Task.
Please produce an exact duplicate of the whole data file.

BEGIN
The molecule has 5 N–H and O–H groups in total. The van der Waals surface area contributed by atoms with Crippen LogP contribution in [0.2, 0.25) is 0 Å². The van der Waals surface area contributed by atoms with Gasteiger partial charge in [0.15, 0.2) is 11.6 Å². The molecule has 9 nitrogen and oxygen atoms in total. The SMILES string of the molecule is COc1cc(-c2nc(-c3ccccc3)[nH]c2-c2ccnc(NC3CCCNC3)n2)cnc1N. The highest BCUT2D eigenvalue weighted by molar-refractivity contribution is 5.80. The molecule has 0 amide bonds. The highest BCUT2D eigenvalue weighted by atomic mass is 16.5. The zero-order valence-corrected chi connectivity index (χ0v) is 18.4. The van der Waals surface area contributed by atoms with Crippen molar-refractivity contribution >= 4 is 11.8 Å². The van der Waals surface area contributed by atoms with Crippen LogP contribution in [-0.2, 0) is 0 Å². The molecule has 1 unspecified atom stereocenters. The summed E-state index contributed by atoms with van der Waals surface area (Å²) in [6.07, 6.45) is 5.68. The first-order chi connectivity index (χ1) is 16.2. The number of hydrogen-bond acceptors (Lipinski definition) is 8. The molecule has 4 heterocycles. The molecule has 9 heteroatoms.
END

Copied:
The molecule has 5 N–H and O–H groups in total. The van der Waals surface area contributed by atoms with Crippen LogP contribution in [0.2, 0.25) is 0 Å². The van der Waals surface area contributed by atoms with Gasteiger partial charge in [0.15, 0.2) is 11.6 Å². The molecule has 9 nitrogen and oxygen atoms in total. The SMILES string of the molecule is COc1cc(-c2nc(-c3ccccc3)[nH]c2-c2ccnc(NC3CCCNC3)n2)cnc1N. The highest BCUT2D eigenvalue weighted by molar-refractivity contribution is 5.80. The molecule has 0 amide bonds. The highest BCUT2D eigenvalue weighted by atomic mass is 16.5. The zero-order valence-corrected chi connectivity index (χ0v) is 18.4. The van der Waals surface area contributed by atoms with Crippen molar-refractivity contribution >= 4 is 11.8 Å². The van der Waals surface area contributed by atoms with Crippen LogP contribution in [-0.2, 0) is 0 Å². The molecule has 1 unspecified atom stereocenters. The summed E-state index contributed by atoms with van der Waals surface area (Å²) in [6.07, 6.45) is 5.68. The first-order chi connectivity index (χ1) is 16.2. The number of hydrogen-bond acceptors (Lipinski definition) is 8. The molecule has 4 heterocycles. The molecule has 9 heteroatoms.